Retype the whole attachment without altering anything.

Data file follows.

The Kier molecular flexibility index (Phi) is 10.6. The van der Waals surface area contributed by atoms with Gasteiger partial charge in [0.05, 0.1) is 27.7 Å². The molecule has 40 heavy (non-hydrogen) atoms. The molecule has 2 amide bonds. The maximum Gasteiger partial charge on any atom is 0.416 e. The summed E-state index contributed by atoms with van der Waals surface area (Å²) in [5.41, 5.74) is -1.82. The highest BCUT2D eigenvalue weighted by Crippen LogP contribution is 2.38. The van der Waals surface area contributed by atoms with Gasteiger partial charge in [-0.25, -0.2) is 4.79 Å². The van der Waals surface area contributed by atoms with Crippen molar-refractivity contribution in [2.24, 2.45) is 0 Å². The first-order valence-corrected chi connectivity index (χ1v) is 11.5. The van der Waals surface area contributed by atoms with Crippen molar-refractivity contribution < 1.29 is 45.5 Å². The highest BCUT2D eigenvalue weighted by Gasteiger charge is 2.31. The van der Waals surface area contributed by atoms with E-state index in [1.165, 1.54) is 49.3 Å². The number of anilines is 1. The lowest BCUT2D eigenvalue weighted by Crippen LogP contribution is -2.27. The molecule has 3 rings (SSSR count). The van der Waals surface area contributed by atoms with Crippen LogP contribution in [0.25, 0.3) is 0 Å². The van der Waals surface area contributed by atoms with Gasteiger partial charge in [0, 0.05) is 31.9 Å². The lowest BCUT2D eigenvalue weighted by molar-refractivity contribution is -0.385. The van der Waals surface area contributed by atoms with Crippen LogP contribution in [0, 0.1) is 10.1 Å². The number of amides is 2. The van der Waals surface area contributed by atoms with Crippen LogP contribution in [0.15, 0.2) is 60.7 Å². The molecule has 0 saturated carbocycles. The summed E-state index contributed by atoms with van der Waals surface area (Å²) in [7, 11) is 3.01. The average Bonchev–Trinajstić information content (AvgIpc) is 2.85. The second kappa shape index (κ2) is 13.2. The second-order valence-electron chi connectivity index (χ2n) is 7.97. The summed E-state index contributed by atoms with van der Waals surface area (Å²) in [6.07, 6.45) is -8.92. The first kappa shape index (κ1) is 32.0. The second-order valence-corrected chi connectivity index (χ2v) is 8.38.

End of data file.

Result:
The Kier molecular flexibility index (Phi) is 10.6. The van der Waals surface area contributed by atoms with Gasteiger partial charge in [0.05, 0.1) is 27.7 Å². The molecule has 40 heavy (non-hydrogen) atoms. The molecule has 2 amide bonds. The maximum Gasteiger partial charge on any atom is 0.416 e. The summed E-state index contributed by atoms with van der Waals surface area (Å²) in [5.41, 5.74) is -1.82. The highest BCUT2D eigenvalue weighted by Crippen LogP contribution is 2.38. The van der Waals surface area contributed by atoms with Gasteiger partial charge in [-0.25, -0.2) is 4.79 Å². The van der Waals surface area contributed by atoms with Crippen molar-refractivity contribution in [2.24, 2.45) is 0 Å². The first-order valence-corrected chi connectivity index (χ1v) is 11.5. The van der Waals surface area contributed by atoms with Crippen molar-refractivity contribution < 1.29 is 45.5 Å². The highest BCUT2D eigenvalue weighted by Gasteiger charge is 2.31. The van der Waals surface area contributed by atoms with E-state index in [1.165, 1.54) is 49.3 Å². The number of anilines is 1. The lowest BCUT2D eigenvalue weighted by Crippen LogP contribution is -2.27. The molecule has 3 rings (SSSR count). The van der Waals surface area contributed by atoms with Crippen LogP contribution in [0.25, 0.3) is 0 Å². The van der Waals surface area contributed by atoms with Gasteiger partial charge in [0, 0.05) is 31.9 Å². The lowest BCUT2D eigenvalue weighted by molar-refractivity contribution is -0.385. The van der Waals surface area contributed by atoms with Crippen LogP contribution in [0, 0.1) is 10.1 Å². The number of amides is 2. The van der Waals surface area contributed by atoms with Crippen LogP contribution in [0.15, 0.2) is 60.7 Å². The molecule has 0 saturated carbocycles. The summed E-state index contributed by atoms with van der Waals surface area (Å²) in [7, 11) is 3.01. The average Bonchev–Trinajstić information content (AvgIpc) is 2.85. The second kappa shape index (κ2) is 13.2. The second-order valence-electron chi connectivity index (χ2n) is 7.97. The summed E-state index contributed by atoms with van der Waals surface area (Å²) in [6.07, 6.45) is -8.92. The first kappa shape index (κ1) is 32.0. The second-order valence-corrected chi connectivity index (χ2v) is 8.38.